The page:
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Intel's "monopoly" is at an end

But there could well be a Nashing of chip teeth
Thu Mar 16 2006, 09:13
A REPORT from senior analyst Nathan Brookwood of Insight 64 to his customers said that four eras came to an end at last week's Intel Developer Forum, including the end of the firm's monopoly on X86 microprocessors.

Brookwood said: "Intel never referred to itself as a monopolist...and always maintained that it remained vulnerable to competitive challenges. The past year has demonstrated it was correct in its characterisation of the market; AMD challenged and Intel was vulnerable."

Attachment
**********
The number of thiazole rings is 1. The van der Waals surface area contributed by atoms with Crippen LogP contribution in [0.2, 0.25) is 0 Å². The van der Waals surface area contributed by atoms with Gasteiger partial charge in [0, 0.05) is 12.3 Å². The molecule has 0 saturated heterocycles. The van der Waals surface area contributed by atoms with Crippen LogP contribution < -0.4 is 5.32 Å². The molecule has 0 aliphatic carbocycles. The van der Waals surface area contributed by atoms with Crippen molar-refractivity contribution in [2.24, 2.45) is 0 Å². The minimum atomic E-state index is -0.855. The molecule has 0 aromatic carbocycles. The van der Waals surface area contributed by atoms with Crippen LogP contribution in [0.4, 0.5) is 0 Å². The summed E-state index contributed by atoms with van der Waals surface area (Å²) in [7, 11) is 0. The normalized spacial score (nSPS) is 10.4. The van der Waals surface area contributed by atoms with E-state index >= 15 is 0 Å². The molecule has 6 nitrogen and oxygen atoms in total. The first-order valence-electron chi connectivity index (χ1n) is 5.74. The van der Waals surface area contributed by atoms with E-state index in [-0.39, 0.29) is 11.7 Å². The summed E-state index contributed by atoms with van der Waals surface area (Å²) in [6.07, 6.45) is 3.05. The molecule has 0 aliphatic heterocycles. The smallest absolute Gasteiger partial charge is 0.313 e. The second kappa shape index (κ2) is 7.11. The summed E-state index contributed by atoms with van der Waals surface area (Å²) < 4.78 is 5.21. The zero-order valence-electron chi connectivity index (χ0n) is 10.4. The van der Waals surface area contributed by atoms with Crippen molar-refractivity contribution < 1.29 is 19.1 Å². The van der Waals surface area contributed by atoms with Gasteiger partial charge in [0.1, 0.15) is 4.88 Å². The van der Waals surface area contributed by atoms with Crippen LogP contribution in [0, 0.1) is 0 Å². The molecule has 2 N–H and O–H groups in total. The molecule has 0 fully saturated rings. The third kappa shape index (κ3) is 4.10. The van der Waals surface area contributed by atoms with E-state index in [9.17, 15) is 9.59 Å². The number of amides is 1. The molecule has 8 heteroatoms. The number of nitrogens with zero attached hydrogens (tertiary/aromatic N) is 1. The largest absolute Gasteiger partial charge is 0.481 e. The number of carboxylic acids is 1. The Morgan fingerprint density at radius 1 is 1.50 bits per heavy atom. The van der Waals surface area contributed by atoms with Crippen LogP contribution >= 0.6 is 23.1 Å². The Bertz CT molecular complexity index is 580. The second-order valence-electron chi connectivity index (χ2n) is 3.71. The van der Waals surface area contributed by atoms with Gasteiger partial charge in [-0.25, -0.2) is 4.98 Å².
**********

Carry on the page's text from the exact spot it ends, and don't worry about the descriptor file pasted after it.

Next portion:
Other eras that the curtain dropped on were the Pentium, the end of Netburst, and the exit of top Chipzilla spinner Howard High from Intel.

Brookwood said that Intel's "Core" microarchitecture shows that its Israeli designers have put the firm back on the competitive landscape in the notebook and desktop segments. An introduction by Intel in Q3 of the two way Woodcrest will give it parity with AMD but it is unlikely to be able to compete on the four way front until the end of 2007, he said.

A price war is unlikely, however, said Brookwood. The X86 segment now has effectively only two suppliers and that could lead to a duopoly dubbed a Nash Equilibrium. John Nash, the Nobel laureate, noted that duopolies create production to maximise their profits with each of the firms adjusting to the other's strategy. µ

Insight 64


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